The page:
Nitrogen (Nutrient) Trading Tool

Authored by: Jorge A. Delgado

Managing Water Resources and Hydrological Systems

Print publication date:  July  2020
Online publication date:  July  2020

Print ISBN: 9781138342668
eBook ISBN: 9781003045045
Adobe ISBN:

10.1201/9781003045045-44

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Abstract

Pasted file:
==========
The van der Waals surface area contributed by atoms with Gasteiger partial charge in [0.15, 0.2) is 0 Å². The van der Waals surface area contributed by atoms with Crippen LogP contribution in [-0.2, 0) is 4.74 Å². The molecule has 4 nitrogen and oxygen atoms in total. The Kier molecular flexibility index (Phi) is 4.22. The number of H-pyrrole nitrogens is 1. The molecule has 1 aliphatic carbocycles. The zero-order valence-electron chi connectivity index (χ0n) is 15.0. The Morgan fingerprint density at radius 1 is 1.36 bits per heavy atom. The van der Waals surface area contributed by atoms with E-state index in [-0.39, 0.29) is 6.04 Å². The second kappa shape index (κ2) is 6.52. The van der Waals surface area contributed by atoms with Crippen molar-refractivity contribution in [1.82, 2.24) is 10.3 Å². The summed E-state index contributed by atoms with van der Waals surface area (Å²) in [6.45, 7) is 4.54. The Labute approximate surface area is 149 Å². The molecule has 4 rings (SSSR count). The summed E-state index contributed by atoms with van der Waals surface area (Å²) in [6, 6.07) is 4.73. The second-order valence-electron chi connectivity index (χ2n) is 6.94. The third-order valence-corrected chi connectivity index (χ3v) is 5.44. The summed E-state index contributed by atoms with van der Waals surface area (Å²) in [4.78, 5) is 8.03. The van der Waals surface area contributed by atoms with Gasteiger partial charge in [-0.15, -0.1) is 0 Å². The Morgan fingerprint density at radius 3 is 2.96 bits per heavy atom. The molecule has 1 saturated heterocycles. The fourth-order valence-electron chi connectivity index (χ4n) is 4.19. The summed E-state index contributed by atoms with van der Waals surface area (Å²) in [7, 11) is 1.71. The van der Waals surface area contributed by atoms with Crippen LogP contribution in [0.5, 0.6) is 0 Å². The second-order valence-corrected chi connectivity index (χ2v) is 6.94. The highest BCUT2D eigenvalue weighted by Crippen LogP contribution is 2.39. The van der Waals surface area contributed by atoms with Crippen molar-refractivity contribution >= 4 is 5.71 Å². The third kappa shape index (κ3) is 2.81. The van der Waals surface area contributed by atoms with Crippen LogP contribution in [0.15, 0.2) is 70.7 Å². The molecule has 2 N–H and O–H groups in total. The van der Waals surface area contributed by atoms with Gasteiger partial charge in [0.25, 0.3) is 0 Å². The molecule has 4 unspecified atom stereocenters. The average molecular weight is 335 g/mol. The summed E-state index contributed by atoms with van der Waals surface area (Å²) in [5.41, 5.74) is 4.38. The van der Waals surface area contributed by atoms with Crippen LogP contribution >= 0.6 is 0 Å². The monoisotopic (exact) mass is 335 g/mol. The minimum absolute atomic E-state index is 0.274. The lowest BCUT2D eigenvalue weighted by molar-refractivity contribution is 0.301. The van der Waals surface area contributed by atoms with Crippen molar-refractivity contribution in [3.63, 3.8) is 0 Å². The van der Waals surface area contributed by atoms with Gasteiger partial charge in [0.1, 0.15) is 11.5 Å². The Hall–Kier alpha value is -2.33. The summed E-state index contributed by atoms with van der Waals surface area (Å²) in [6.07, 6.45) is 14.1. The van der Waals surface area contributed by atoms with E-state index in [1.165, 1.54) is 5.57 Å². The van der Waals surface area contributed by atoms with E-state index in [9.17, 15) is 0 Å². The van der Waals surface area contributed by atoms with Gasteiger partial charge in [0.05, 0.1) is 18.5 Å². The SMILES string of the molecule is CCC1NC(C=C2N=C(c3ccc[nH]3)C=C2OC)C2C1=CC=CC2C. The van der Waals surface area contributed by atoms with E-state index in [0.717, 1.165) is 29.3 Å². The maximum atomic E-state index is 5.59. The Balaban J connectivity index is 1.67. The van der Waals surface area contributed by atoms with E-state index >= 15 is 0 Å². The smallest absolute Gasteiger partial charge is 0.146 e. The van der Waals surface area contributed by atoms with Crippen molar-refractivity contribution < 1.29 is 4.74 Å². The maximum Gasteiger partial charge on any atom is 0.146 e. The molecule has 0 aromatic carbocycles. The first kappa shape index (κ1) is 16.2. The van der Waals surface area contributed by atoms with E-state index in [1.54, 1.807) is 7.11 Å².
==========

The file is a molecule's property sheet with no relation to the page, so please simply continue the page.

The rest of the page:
Nitrogen inputs were a key component of the green revolution, which helped feed the world during the 20th century. Nonetheless, when nitrogen is applied at rates that are higher than recommended, the excess nitrogen increases the availability, mobility and losses of reactive nitrogen to the environment. There is an extensive body of literature that has reported on reactive nitrogen losses from agricultural systems across regions of the world, losses that are contributing to negative environmental impacts such as hypoxic zones, algae blooms and emissions of greenhouse gases that contribute to a changing climate, negative impacts to groundwater quality and several other environmental impacts. Reactive nitrogen losses to the environment have been reported to generate negative economic impacts such as the 1.7 billion dollars it costs to remove nitrate from agricultural sources to have safe drinking water[ 9 ] and the potential negative impacts on human health.[ 8 ] A great challenge that humanity faces in the 21st century is how to achieve food security for the additional 2.5 billion people that are expected to join this planet in the coming decades. Similarly, to nitrogen’s key role in feeding a growing world population during the 20th century, nitrogen inputs to maximize agricultural productivity will also be key in the 21st-century efforts to achieve food security. Humanity needs to learn from the errors of the 20th century that contributed to massive losses of nitrogen across different regions of the world and improve management of nitrogen. However, management will be even more challenging in the 21st century than in the 20th since humanity will be confronting a changing climate and the occurrence of more frequent extreme events, floods and droughts. One of the new management approaches that will provide a new alternative to farmers, conservationists and nutrient managers is the use of management practices to increase nitrogen use efficiencies at the field level and reduce transport of nitrogen and other nutrients to the environment from the edge of the farm. These reductions in nitrogen and nutrient losses could then be accounted for and “saved” in a system analogous to a bank account and be traded in ecosystem, air and water quality markets. There is potential to use trading and environmental payments in water and/or air quality programs to encourage farmers, nutrient managers, conservationists and organizations to apply improved management practices that maintain yields; reduce the transport of nitrogen, nutrients and sediment out of the farm via surface, leaching and gaseous pathways; and contribute to the sustainability of farms, cities, watersheds and the biosphere. This brings new opportunities to manage farms during the 21st century as a unit and implement practices not only in the field but also around the field in buffer areas using a combination of precision agriculture and precision conservation to reduce nutrient transport from the field and the edge of the farm and trade these savings (reduced losses) as a farm product in ecosystem markets (water and/or air quality programs). There is potential to use a nitrogen (nutrient) trading tool that is robust to quickly assess the potential reduction in nitrogen losses. The first nitrogen trading tool, defined as an NTT, was developed for the United State Department of Agriculture – Natural Resources Conservation Service (USDA NRCS) and released in 2008.[ 6 , 16 , 37 ]

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